We hosted a party for all our newfound friends who have been so helpful to us. We asked what they would like for the dinner that I was preparing. They all enthusiastically said ‘American-style barbeque’. I took them at their word. Great. Hot dogs (but no sweet pickle relish or chili available in this town, but at least I found a small jar of mustard), Old-Fashioned Barbeque Baked Beans (made with the molasses I had ordered online), potato salad, cole slaw, and banana chocolate cake for dessert.
My food bombed. The guests had one teaspoon of the baked beans, grimaced and said, ‘eeww, it’s sweet’, and put it aside like it was poisonous. We ate leftover beans for a week. My ‘famous’ potato salad with creamy mayonnaise that I had to make from scratch? Big bowl of that left over. And the cole slaw wasn’t touched. I thought I could redeem myself at least with the chocolate banana cake; I mean, who doesn’t like chocolate and banana? Well, I can name twenty people who don’t. Each spoonful was held up to the light, inspected suspiciously before tasting a crumb and setting it aside. My culinary expertise took a beating that night . But at least my husband was doing well mixing Aperol Spritzers!
Coffee. I love my coffee. My morning routine used to be to turn on the Keurig machine, brew a cup of Sumatra, and savor my first java while reading my emails.
Routinus interruptus! Fifty flavors of brands and types of coffee in the grocery store to choose from but only if you want espresso. They’re all espresso. An entire aisle of espresso. Reminds me of that old Henry Ford saying that you can have any color car you want as long as it’s black. You can have any coffee you want as long as it’s espresso. Oh, I’ll have a cappuccino once in a while, but it doesn’t satisfy me like a cup of brewed Sumatra or Kenya coffee. That Americano-style coffee is just plain awful–I think it’s for people who don’t like coffee or espresso!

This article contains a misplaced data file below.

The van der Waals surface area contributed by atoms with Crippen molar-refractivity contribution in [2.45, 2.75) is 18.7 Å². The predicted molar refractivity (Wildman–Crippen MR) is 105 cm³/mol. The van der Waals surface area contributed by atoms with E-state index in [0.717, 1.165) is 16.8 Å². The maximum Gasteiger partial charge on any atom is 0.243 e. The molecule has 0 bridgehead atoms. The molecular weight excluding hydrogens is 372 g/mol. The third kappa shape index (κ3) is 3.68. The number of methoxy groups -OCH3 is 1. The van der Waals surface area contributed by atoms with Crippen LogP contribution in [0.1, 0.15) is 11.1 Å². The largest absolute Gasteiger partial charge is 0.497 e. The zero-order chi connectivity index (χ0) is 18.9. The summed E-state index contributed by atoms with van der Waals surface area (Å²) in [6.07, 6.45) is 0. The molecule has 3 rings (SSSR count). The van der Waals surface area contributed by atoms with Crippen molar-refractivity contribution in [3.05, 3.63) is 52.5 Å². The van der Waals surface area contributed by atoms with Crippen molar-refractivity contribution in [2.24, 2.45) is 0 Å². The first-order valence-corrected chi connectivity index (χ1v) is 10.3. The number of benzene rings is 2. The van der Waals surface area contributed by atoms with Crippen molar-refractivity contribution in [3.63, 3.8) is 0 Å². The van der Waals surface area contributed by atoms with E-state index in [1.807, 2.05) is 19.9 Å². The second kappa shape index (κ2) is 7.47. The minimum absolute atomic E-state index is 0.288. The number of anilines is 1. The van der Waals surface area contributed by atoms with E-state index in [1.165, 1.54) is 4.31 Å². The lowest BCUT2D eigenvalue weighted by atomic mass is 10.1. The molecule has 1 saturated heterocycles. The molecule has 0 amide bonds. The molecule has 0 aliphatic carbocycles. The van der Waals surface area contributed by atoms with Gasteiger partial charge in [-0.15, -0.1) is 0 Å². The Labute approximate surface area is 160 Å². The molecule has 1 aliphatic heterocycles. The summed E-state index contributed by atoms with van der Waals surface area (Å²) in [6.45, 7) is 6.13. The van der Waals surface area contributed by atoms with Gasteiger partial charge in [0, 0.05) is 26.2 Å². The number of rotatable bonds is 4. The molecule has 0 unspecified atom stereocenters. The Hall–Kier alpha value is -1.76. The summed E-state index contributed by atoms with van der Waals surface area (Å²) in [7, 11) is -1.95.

So, for the first three months, I reverted to drinking tea (not the same as all coffee-lovers know!) until we found a drip coffeemaker online. Oh, sure, we could buy a keurig-type machine online, but no k-cup coffee to be found locally. And the online prices were ridiculous–probably tied to the price of gold.
We bused to a nearby town, and there we found some ground coffee in a bag for not too bad a price. Not too good, but not too bad. Well, the coffee is not too good, either. But at least it’s coffee! I will say that this dearth of ‘real coffee’ choices has incidentally prompted me to cut back on my daily two cups of coffee. One cup of the non-tasty, non-espresso coffee I can find here is all I can handle.
So, the prospect of eating the same type of cuisine every day did not occur to us who were used to having multi ethnic foods in easy reach. As weird as it sounds, we really were shocked to learn that Italians (at least the Italians here) eat Italian food to the exclusion of other ethnic foods. That has been a tremendous cultural adjustment. And if you haven’t guessed by now, I love to cook, and I love to eat!
Some food products I can buy online and sometimes I can even get them delivered. I’m making more things from scratch than ever before (creative uses of the 50 kg sack of soybeans we bought online!). Still haven’t figured out what to do about the cilantro, though–can’t even find a plant to grow it ourselves. And if I had known certain foods would be so hard to come by, I’d have left clothes at home and filled an entire suitcase with jars of salsa, cornmeal, baking powder, herbs and spices!
Does this lack of other ethnic foods make me regret moving to Italy? Not by a long shot. But, if you’re considering moving to a small village in Italy, be prepared to either adjust your tastebuds to an exclusively Italian diet (which is delicious, don’t get me wrong!) , or expect to do some grocery shopping online if you need variety in your food choices. And tell your family what foods to bring when they visit you.